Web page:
Commentary for Re’eh

14 Aug

In this week’s parshah Deut. 15:19-23 teaches us the laws of sacrificing the first-born animals of the flock. Every year, the firstlings of the flock must be consecrated for sacrifice to God. One should not work the animal because this might cause it to develop a blemish and thus be unfit for sacrifice to God. If, even without being worked, it happens that a disqualifying blemish is found on the animal, it should not be sacrificed. Instead we are instructed to eat it, just like any other animal. Everything may be consumed but the blood, which is always forbidden from being eaten in Lev. 17:10-14.

 

Then, in the final verse of the chapter, we get a strange addendum: “you shall spill it [the blood] on the ground like water (Deut 15:23).” In the arid Middle-Eastern climate- and especially in ancient times- water is not something that is just casually spilled on the ground. It is a precious resource that is conserved as much as possible. So how can we possibly fulfill God’s commandment to spill the animal’s blood on the ground like water if we rarely ever spill water on the ground?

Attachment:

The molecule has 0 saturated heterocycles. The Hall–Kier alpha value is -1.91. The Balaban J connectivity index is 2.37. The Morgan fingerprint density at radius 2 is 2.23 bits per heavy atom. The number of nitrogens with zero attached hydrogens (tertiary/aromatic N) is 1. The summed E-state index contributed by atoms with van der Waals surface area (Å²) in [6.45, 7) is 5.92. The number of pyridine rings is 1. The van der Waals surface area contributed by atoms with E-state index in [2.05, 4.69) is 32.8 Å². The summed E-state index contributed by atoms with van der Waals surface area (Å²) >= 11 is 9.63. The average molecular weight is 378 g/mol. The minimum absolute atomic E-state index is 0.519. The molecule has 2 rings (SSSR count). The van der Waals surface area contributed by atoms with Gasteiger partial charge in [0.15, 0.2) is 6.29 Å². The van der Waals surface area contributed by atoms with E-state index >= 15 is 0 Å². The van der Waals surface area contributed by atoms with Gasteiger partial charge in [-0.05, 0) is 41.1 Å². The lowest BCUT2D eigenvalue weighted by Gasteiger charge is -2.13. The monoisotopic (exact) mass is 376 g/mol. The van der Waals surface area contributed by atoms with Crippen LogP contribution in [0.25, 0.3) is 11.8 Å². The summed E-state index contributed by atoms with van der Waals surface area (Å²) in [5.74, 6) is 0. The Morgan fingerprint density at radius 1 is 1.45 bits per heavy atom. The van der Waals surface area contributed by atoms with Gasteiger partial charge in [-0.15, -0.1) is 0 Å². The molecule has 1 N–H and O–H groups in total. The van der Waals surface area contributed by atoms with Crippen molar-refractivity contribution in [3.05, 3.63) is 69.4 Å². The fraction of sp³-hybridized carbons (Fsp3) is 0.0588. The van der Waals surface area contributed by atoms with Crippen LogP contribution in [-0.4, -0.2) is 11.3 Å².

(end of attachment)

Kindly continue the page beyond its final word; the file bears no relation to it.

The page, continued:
By comparing the blood of the sacrifice to water- a precious resource that should not be casually wasted- the Torah is teaching us that we must look at the sacrificial animal in a similar manner. We must always remember that the animal is being sacrificed to serve God and to sustain us. Even if the animal is disqualified as a sacrifice, we must still make use of it to ensure that it’s sacrifice was not pointless.

The animals we use for sustenance- both spiritual and physical- give their lives for us, and we must not treat this sacrifice casually.

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